I don’t care if I’m the only person on the planet who believes this: Willy Wonka & the Chocolate Factory is a holiday movie. It’s magic and whimsy and compassion and hope and generosity – and I’m not saying anything (out loud) about which version of Roald Dahl’s book is the good version.
This year, I’ve wondered if I’ve been taught to be Veruca Salt, a child who, in the story, approaches life with the theme “I want it NOW.” Or If I’ve indoctrinated someone in my family. This year I’ve found myself going to thrift stores more often than usual. My teachers think nothing of buying multiples of something when one will do, and gifting MANY gifts when one would do, and let’s just say there are some things in their house that there are A LOT of. The person I’m worried about follows several eBay auctions a week. I unquestioningly adhered to the “more is better” philosophy for birthday, holiday, “ya done good,” “hey, will this cheer you up?” gifting to others for years.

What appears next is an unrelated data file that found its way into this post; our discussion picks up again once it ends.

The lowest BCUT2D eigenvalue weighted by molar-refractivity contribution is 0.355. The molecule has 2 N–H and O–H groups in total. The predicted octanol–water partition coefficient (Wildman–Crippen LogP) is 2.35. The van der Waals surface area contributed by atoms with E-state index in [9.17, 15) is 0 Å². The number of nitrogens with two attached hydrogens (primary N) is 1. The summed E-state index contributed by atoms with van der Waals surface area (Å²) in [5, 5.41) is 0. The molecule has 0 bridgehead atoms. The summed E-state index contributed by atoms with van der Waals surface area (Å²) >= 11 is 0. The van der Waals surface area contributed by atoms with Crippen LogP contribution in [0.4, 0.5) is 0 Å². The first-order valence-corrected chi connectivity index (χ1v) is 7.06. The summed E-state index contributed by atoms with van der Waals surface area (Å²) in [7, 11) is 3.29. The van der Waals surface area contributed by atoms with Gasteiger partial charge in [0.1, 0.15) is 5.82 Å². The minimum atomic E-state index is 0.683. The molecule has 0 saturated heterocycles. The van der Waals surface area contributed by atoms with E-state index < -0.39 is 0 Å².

Nothing is absolute, of course. I say “no” quickly and easily when my budget is tight. The person I worry about freely gives a helping hand and stuff to friends and family, and mostly follows those auctions to track long-term investments in collectibles. Nonetheless, it’s healthy to monitor myself and my “pupil.” Habits can solidify into compulsions, painful and frightening to reverse.
Guilt isn’t automatically bad, if it motivates positive change. I gift experiences now, as often as possible. I question consumption almost obnoxiously. Careful reframing.
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